Solved kinetically; thermodynamics useless! t=0; atoms except for H2 Latest network osu.2003 contains over 300 rapid neutral-neutral reactions. Rate coefficients estimated by Ian Smith and others for many of these. Verification needed!! GAS-PHASE MODELS OF DENSE CLOUD CORES "SUCCESSES" + 1. IONS ( H3 , HCO+, HC3NH+) 2. ISOMERS (HNC) & RADICALS (OH) HCNH+ + e ----> HCN + H; HNC + H 3. ISOTOPIC FRACTIONATION H3+ + HD <====> H2D+ + H2 4. UNSATURATED MOLECULES A+ + H2 -------> No Reaction 5. ORDER-OF-MAGNITUDE AGREEMENT WITH AT BEST 80% OF MOLECULES

Chemistry imperfect!! Nature of Solution for a homogeneous, timeindependent cloud early time if Orich fi Small species (CO) Large species (HC9N) 0.1 10 Time (Myr) Nature of Solution for a homogeneous, timeindependent cloud early time if Orich fi Found in pre-stellar cores

accretion Small species (CO) Large species (HC9N) 0.1 10 Time (Myr) Low Temperature Surface Chemistry on Amorphous Surfaces 1) Mechanisms (diffusive [LangmuirHinshelwood], Eley-Rideal, hot atom, impurity site) 2) Dependence on size, mantle, fluffy nature, energy parameters 3) Rate equations vs. stochastic treatments 4) non-thermal desorption (cosmic rays) Edes Ediff

physisorption (diffusion) Desorption & Diffusion 1 k des ( s ) exp( Edes / k BT ) 0 * for heavies Desorption via evaporation and cosmic-ray heating. 1 k hop ( s ) exp( Ediff / k BT ); Ediff 0.30 Edes kdiff = khop/N; N is the number of binding sites For H, tunneling can occur as well. H diffuses the fastest and dominates the chemistry.

TYPES OF SURFACE REACTIONS REACTANTS: MAINLY MOBILE ATOMS AND RADICALS A + B H + H H2 H +

X WHICH CONVERTS AB association XH (X = O, C, N, CO, etc.) O OH H2O C CH CH2 CH3 CH4 N NH NH2 NH3 CO HCO H2CO H3CO CH3OH X + Y XY

(CO + O CO2) ?????????? Experiments on cold surfaces Vidali et al. Formation of H2 on silicates, carbon, and amorphous ice; LH mechanism characterized and energies obtained; formation of CO2; energy partitioning of hydrogen product (also UCL group) Ediff(H, olivine) = 287 K; Ediff(H, carbon) = 511 K But whole analysis of data has been questioned by others, who feel that both tunneling and some chemisorption sites are involved!!!!! Hiraoka et al. Formation of ices (CH4, H2O,NH3, H2CO) Watanabe et al. Formation of methanol Danish group formation of H2 MODELLING DIFFUSIVE SURFACE CHEMISTRY Rate Equations dN ( H ) k acc n( H ) k des N ( H ) K H H N ( H ) N ( H )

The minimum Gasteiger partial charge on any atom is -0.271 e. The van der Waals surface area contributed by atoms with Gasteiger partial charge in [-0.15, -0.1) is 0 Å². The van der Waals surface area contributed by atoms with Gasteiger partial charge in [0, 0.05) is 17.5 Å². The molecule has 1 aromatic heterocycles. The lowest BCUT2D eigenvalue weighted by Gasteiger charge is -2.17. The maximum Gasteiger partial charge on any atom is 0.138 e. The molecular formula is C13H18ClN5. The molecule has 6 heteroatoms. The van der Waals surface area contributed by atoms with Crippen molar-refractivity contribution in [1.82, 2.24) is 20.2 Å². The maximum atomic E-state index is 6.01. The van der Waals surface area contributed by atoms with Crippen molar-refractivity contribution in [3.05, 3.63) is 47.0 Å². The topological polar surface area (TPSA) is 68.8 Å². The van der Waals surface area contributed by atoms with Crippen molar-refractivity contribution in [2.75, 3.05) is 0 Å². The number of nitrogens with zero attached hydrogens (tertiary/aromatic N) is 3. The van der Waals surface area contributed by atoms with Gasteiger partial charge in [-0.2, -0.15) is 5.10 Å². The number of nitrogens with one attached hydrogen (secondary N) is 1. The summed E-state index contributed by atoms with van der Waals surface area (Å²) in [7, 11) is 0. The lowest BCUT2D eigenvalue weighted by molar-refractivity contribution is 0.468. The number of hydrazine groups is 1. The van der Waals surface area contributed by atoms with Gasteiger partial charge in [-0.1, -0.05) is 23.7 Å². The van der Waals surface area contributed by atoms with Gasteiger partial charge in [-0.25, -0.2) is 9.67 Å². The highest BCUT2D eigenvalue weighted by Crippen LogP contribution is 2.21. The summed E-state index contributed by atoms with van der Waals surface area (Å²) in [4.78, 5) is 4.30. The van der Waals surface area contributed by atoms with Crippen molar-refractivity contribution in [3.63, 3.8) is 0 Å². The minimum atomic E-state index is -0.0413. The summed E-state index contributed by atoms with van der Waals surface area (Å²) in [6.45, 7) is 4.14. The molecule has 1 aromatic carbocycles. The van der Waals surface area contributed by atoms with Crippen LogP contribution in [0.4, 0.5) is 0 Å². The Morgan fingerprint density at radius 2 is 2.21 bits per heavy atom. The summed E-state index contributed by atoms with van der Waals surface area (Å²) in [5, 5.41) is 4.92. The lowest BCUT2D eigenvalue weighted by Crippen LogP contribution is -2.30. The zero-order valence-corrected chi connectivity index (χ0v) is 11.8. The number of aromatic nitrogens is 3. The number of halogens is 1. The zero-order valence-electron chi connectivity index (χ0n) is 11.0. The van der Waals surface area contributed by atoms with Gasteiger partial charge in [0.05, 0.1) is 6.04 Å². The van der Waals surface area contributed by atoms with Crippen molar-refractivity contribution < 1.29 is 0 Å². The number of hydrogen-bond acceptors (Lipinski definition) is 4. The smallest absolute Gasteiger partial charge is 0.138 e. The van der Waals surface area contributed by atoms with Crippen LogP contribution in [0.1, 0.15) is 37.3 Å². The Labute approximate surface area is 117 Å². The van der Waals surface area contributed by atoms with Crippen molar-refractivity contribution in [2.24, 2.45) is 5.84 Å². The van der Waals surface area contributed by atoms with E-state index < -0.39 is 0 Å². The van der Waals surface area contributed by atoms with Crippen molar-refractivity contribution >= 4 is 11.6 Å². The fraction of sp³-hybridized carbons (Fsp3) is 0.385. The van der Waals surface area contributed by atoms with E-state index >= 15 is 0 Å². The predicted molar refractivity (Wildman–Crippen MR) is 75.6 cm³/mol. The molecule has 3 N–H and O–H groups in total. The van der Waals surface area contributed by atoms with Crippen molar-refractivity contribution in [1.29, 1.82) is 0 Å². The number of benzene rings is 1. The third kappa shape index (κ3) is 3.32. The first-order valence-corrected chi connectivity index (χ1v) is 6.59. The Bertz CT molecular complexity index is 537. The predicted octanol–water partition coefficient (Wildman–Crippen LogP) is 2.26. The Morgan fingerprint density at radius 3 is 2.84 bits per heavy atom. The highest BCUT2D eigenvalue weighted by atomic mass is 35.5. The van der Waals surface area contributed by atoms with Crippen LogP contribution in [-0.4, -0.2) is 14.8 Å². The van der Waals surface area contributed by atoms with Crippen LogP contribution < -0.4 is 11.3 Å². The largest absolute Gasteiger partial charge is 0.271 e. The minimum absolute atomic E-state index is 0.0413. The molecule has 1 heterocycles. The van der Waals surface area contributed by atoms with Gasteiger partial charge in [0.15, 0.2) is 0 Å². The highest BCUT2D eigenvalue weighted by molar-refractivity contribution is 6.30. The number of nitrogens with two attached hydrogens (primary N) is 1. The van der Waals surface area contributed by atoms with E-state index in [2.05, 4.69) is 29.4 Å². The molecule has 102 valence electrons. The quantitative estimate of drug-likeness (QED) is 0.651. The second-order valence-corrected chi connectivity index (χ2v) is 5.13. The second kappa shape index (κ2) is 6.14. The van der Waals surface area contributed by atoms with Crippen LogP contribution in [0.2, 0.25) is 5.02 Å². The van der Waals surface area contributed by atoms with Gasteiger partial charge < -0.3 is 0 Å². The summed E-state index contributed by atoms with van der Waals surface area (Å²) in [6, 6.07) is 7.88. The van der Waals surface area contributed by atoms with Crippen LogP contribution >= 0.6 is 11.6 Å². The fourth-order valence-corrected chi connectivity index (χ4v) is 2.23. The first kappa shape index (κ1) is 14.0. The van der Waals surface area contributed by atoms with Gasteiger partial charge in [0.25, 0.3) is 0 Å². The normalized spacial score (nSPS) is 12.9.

dt K H H k diff ( H ) k diff ( H ) The rate coefficient is obtained by K A B k hop N ( B) / N Method accurate if N>1 Biham et al. 2001 STOCHASTIC METHODS Based on solution of master equation, which is a kinetictype equation in which one calculates not abundances but probabilities that certain numbers of species are present. Can solve directly (Hartquist, Biham) or via Monte Carlo realization (Charnley). MASTER EQUATION dN ( H )

k acc n( H ) k des N ( H ) K H H N ( H ) N ( H ) dt replaced when N(H) << 1 by a series of coupled equations for Pn(H): = n Pn(H) dP0(H)/dt = . Stochastic States Unfortunately, with more than one reactive surface species, one must compute joint probabilities P ( n1 , n2 , n3 ...) so that the computations require significant computing power. It is necessary to impose cutoffs on the ni and the total number of surface species considered. More simple fix: modified rate method

New Gas-Grain StochasticDeterministic Model Stantcheva & Herbst (2004) Gas-phase chemistry solved by deterministic rate equations, while surface chemistry solved by solution of master equation. Some results quite different from total deterministic approach. RESULTS: surfaces From observations of grain mantles, the dominant species in the ice are water, CO, CO2, and occasionally methanol. The models at 10 K and a gas density of 10(4) cm-3 are able to reproduce the high abundance of water, seem to convert CO into methanol too efficiently, and tend to underestimate the amount of CO2. Results sensitive to density. The modified rate method reproduces the master equation approach at 10 K, but the normal rate method can be in error.

Results from Stantcheva & Herbst (2004) CO % Agreement in TMC-1 Gas-phase species Roberts & Herbst 2002 Some Conclusions 1) Low-temperature chemistry in interstellar clouds (both gas-phase and surface) partially understood only. 2) Chemistry gives us many insights into the current state and history of sources 3) More work on cold chemistry is clearly needed to make our mirror into the cosmos more transparent.